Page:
|Year : 2019 | Volume
| Issue : 2 | Page : 29-33
Dental caries prevalence of children in Kerala: A paradigm shift needed toward a Kerala model of health
Faizal C Peedikayil, Akhila Ansari
Department of Pediatric and Preventive Dentistry, Kannur Dental College, Kannur, Kerala, India
|Date of Submission||23-Jun-2020|
|Date of Acceptance||26-Aug-2020|
|Date of Web Publication||30-Oct-2020|
Dr. Akhila Ansari
Department of Pediatric and Preventive Dentistry, Kannur Dental College, Anjarakandy, Kannur, Kerala
Source of Support: None, Conflict of Interest: None
Kerala state in India ranks high in the health-care indicators and is considered to be giving high importance in primary health care. This review of literature was done to know the the prevalence of dental caries in children below 16 years of age in Kerala State. Online search for articles in PubMed, Scopus, and Google Scholar fetched 15 articles. The prevalence of caries in those articles was reviewed and discussed with other studies and systematic reviews published recently on the dental caries in India. This review shows that the prevalence of dental caries in children is high. Considering the status of Kerala in health-care facilities and reach to the grassroots level, it is recommended that government can bring about new initiatives to decrease the prevalence of dental caries in Kerala.
Keywords: Caries prevalence, dental caries, early childhood caries
|How to cite this article:|
Peedikayil FC, Ansari A. Dental caries prevalence of children in Kerala: A paradigm shift needed toward a Kerala model of health. Int J Community Dent 2019;7:29-33
|How to cite this URL:|
Peedikayil FC, Ansari A. Dental caries prevalence of children in Kerala: A paradigm shift needed toward a Kerala model of health. Int J Community Dent [serial online] 2019 [cited 2020 Dec 3];7:29-33. Available from: https://www.ijcommdent.com/text.asp?2019/7/2/29/299591
| Introduction|| |
The prevalence of diseases is of great interest and is a principal subject of many epidemiological researches. The dental caries, the microbial disease of calcified structures of the teeth, is prevalent all over the world and is considered to be pandemic. The prevalence of dental caries varies from different areas and population. This disease is of multifactorial etiology and many variables play an important part as the risk factor.
The best predictor of future caries is past caries, which means that children affected by caries are likely to have more caries in the future. The Global Burden of Disease Study in 2017 estimated that oral diseases affect about 3.5 billion people across the globe, with caries of permanent teeth being the most common condition. It is estimated that 2.3 billion people suffer from caries of permanent teeth and more than 530 million children suffer from caries of primary teeth.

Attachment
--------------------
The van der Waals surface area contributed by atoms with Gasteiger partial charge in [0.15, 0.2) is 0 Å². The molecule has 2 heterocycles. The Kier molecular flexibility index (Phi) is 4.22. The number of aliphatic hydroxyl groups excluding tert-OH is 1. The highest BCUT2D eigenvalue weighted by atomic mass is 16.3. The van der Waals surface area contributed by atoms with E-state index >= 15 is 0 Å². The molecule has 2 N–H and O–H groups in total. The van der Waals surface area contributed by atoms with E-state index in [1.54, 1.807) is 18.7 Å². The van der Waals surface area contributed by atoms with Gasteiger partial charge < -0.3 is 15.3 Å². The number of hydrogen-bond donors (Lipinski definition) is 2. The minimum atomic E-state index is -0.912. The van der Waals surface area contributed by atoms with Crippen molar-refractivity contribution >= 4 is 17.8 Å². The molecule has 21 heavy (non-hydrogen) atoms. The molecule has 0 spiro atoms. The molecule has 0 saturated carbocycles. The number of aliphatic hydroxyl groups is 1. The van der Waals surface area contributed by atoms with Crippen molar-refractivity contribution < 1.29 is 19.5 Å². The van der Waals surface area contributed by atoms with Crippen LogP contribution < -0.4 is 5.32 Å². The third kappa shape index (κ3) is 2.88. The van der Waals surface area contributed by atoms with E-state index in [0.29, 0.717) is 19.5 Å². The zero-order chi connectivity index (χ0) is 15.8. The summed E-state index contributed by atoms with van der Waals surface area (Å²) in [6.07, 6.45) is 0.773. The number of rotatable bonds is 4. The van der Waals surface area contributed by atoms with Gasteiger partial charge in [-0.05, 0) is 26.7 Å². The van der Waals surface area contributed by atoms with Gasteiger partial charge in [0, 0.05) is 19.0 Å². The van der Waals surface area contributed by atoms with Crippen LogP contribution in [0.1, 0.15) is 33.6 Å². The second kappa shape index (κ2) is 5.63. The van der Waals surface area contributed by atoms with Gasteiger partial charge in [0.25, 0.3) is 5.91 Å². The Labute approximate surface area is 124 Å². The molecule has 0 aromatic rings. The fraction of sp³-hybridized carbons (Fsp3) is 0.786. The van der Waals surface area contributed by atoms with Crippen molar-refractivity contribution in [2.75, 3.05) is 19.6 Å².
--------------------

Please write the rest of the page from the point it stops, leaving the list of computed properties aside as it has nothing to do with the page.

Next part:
Many epidemiological studies are being conducted all over India to check the prevalence of dental caries. The last National Oral Health Survey conducted in India by the Dental Council of India in 2002–2003 shows that the prevalence of dental caries in children aged 5 years to be 50% with mean decayed, missing, and filled teeth (DMFT) of 1.9. Among the 12-year-old children, the caries prevalence was 52.5% with DMFT of 1.8, and in 15-year-old children, the prevalence was 61.4% with DMFT of 2.3.
India with a population of over 1.3 billion was divided into 29 states and 7 union territories. In India, health care is managed at the state level with varying levels of success in health outcomes. The south Indian state, Kerala, with a population of about 35 million people has consistently been a prominent outlier with excellent health outcomes in a number of areas compared to most states in India. In 2011, Kerala attained the highest Human Development Index of all Indian states based on its performance in key measures such as low infant mortality rate, high female-to-male ratio, and negative population growth. According to the latest government of India Niti Aayog Health Index report, Kerala is having the best health indicators in the country.
Keeping this fact in mind, a literature review was done to find the changes in the prevalence of dental caries in Kerala state according to the published data.
| Methods|| |
A literature search was conducted in PubMed and PubMed Central and Google Scholar databases for the following Mesh and free-text terms: “Dental Caries,” “Early Childhood Caries,” and “Kerala.” The search period was from March 1, 2020, to March 31, 2020. Inclusion criteria were studies based on the prevalence of dental caries in children below 16 years in Kerala state. Studies on tooth hypoplasia and other deformities were excluded.
After online screening of the articles, 15 articles were found eligible for participation in this review [Table 1]. Full text of the included studies was retrieved by electronic and manual search from the library.
| Dental Caries in Preschool Children|| |